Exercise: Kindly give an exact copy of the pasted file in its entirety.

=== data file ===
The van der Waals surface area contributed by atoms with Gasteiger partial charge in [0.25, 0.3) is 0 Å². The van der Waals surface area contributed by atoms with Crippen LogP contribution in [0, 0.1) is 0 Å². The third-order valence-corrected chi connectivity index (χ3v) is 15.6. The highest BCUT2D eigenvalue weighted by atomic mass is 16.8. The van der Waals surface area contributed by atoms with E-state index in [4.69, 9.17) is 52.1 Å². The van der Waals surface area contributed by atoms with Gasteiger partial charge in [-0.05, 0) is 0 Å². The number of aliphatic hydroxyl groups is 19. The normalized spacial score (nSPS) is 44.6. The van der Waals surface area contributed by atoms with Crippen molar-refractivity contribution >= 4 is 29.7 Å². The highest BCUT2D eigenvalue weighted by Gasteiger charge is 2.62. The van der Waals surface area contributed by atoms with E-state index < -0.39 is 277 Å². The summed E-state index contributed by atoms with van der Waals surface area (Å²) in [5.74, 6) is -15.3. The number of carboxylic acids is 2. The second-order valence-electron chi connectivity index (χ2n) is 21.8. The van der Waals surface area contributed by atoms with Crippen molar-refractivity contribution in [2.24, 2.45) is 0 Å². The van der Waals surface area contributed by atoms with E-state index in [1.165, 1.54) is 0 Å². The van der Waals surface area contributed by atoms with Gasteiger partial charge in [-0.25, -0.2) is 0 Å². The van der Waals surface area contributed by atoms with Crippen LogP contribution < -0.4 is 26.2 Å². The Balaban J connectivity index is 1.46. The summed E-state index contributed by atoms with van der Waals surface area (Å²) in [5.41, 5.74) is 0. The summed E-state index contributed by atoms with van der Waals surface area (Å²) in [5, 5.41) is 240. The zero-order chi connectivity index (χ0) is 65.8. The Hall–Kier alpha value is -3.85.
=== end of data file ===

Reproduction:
The van der Waals surface area contributed by atoms with Gasteiger partial charge in [0.25, 0.3) is 0 Å². The van der Waals surface area contributed by atoms with Crippen LogP contribution in [0, 0.1) is 0 Å². The third-order valence-corrected chi connectivity index (χ3v) is 15.6. The highest BCUT2D eigenvalue weighted by atomic mass is 16.8. The van der Waals surface area contributed by atoms with E-state index in [4.69, 9.17) is 52.1 Å². The van der Waals surface area contributed by atoms with Gasteiger partial charge in [-0.05, 0) is 0 Å². The number of aliphatic hydroxyl groups is 19. The normalized spacial score (nSPS) is 44.6. The van der Waals surface area contributed by atoms with Crippen molar-refractivity contribution >= 4 is 29.7 Å². The highest BCUT2D eigenvalue weighted by Gasteiger charge is 2.62. The van der Waals surface area contributed by atoms with E-state index < -0.39 is 277 Å². The summed E-state index contributed by atoms with van der Waals surface area (Å²) in [5.74, 6) is -15.3. The number of carboxylic acids is 2. The second-order valence-electron chi connectivity index (χ2n) is 21.8. The van der Waals surface area contributed by atoms with Crippen molar-refractivity contribution in [2.24, 2.45) is 0 Å². The van der Waals surface area contributed by atoms with E-state index in [1.165, 1.54) is 0 Å². The van der Waals surface area contributed by atoms with Gasteiger partial charge in [-0.25, -0.2) is 0 Å². The van der Waals surface area contributed by atoms with Crippen LogP contribution < -0.4 is 26.2 Å². The Balaban J connectivity index is 1.46. The summed E-state index contributed by atoms with van der Waals surface area (Å²) in [5.41, 5.74) is 0. The summed E-state index contributed by atoms with van der Waals surface area (Å²) in [5, 5.41) is 240. The zero-order chi connectivity index (χ0) is 65.8. The Hall–Kier alpha value is -3.85.